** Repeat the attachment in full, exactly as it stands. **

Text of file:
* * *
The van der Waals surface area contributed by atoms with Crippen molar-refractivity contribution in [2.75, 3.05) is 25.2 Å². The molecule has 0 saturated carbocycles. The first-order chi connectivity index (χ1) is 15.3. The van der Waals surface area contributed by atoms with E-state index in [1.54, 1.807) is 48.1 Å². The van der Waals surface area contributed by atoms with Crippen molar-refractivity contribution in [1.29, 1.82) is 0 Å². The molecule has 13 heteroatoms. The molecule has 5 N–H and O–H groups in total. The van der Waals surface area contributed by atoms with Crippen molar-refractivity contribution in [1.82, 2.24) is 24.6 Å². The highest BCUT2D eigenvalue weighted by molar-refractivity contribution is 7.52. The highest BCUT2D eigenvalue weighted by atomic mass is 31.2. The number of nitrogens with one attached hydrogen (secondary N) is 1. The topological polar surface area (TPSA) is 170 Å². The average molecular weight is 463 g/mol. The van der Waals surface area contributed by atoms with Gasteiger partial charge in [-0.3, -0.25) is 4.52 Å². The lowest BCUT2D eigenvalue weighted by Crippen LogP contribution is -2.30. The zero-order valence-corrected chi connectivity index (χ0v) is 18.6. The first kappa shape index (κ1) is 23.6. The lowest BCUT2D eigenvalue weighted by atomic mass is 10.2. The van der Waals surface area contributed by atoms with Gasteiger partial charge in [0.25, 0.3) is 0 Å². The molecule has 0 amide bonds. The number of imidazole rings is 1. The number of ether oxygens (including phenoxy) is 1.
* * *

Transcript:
The van der Waals surface area contributed by atoms with Crippen molar-refractivity contribution in [2.75, 3.05) is 25.2 Å². The molecule has 0 saturated carbocycles. The first-order chi connectivity index (χ1) is 15.3. The van der Waals surface area contributed by atoms with E-state index in [1.54, 1.807) is 48.1 Å². The van der Waals surface area contributed by atoms with Crippen molar-refractivity contribution in [1.29, 1.82) is 0 Å². The molecule has 13 heteroatoms. The molecule has 5 N–H and O–H groups in total. The van der Waals surface area contributed by atoms with Crippen molar-refractivity contribution in [1.82, 2.24) is 24.6 Å². The highest BCUT2D eigenvalue weighted by molar-refractivity contribution is 7.52. The highest BCUT2D eigenvalue weighted by atomic mass is 31.2. The number of nitrogens with one attached hydrogen (secondary N) is 1. The topological polar surface area (TPSA) is 170 Å². The average molecular weight is 463 g/mol. The van der Waals surface area contributed by atoms with Gasteiger partial charge in [-0.3, -0.25) is 4.52 Å². The lowest BCUT2D eigenvalue weighted by Crippen LogP contribution is -2.30. The zero-order valence-corrected chi connectivity index (χ0v) is 18.6. The first kappa shape index (κ1) is 23.6. The lowest BCUT2D eigenvalue weighted by atomic mass is 10.2. The van der Waals surface area contributed by atoms with Gasteiger partial charge in [0.25, 0.3) is 0 Å². The molecule has 0 amide bonds. The number of imidazole rings is 1. The number of ether oxygens (including phenoxy) is 1.